This new perspective has resulted in the emergence of such concepts and approaches like “flipping the classroom” (Walvoord & Anderson, 1998) and “collaborative learning and active learning” (Bruffee, 1993) that have transformed the experiences of students in higher education. Learner-centered pedagogy or student-centered learning theory and practice are based on the constructivist learning theory (Olusegun, 2015) that focuses on the learner’s central role in the construction of knowledge and meaning. It is a process that places the student at the center of both curriculum design and classroom interaction and activity. Students thus become protagonists in their own learning from the choice of readings, to the types of assignments, and to the actual assessment tools used within a particular course.

In this chapter, we explore the concept of the flipped classroom and in particular reflect on our efforts to “invert the classroom” using the research of Lage, Platt, and Treglia (2000) who were inspired to try something very different in their own classroom because they recognized that the traditional approach to higher education was not necessarily most suited to the learning styles of their students. We, too, recognize that our students at the University of Guam come from diverse cultural backgrounds that are fundamentally different from Western cultures and that the traditional approach in Western Higher Education is fundamentally problematic within the context of this Pacific Island University. We define the concept of a flipped classroom as an inclusive learning process where students are active learners as well as contributors in their own educational journey.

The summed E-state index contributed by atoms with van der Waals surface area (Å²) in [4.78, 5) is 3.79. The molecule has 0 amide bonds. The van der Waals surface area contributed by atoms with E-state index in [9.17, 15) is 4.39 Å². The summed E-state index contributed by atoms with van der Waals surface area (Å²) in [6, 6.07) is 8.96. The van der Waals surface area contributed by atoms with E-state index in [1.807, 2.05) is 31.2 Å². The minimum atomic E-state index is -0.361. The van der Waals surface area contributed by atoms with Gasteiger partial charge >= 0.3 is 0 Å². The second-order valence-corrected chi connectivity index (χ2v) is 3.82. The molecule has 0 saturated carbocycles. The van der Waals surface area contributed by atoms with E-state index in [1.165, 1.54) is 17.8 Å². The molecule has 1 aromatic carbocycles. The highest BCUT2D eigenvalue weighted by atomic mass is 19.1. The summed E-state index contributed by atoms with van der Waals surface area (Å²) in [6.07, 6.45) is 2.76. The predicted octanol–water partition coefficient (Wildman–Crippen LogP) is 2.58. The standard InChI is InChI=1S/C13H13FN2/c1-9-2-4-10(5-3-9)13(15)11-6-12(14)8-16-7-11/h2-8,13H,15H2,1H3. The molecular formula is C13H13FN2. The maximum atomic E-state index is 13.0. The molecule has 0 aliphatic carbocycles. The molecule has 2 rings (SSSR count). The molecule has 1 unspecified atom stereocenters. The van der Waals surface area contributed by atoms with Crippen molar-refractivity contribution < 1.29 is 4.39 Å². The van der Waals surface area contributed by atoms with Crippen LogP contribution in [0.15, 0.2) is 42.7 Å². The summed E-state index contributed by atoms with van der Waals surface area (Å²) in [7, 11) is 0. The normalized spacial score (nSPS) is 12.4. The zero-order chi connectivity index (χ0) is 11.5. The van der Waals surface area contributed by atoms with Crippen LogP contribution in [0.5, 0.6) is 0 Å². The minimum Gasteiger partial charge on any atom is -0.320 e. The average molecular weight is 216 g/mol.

Likewise, we have also made great efforts to mold our educational approach to reflect the collectivist nature of our cultural milieu and incorporated collaborative learning as well as active learning strategies and approaches within and outside of the classroom. One might argue that the collaborative learning approach is founded on Freire’s (2005) recognition that “without dialogue there is no communication and without communication there is no true education” (pp. 92–93). Students at the University of Guam come into the classroom from many different cultural backgrounds where most activities in life are collaborative in nature, and very seldom they are working alone. When students are provided a learning environment that builds on this fundamental cultural value, that is based on the principle of sharing and cooperation—where group work becomes the mode within the classroom—we find that students are able to connect with course content much more easily and they are more enthusiastic about learning as well.

Key Terms in this Chapter

Active Learning: Encompasses a range of instructional practices that engage students in learning through activities and/or discussion, as opposed to passively listening to an expert.

Flipping the Classroom: Type of blended learning where students are introduced to content at home and practice working through it at school.

Collaborative Learning: An educational approach to teaching and learning that involves groups of learners working together to solve a problem, complete a task, or to advance understanding.

Learner-Centered Pedagogy: Encompasses methods of teaching that shift the focus of instruction from the teacher to the student. In original usage, student-centered learning aims to develop learner autonomy and independence by putting responsibility for the learning path in the hands of students.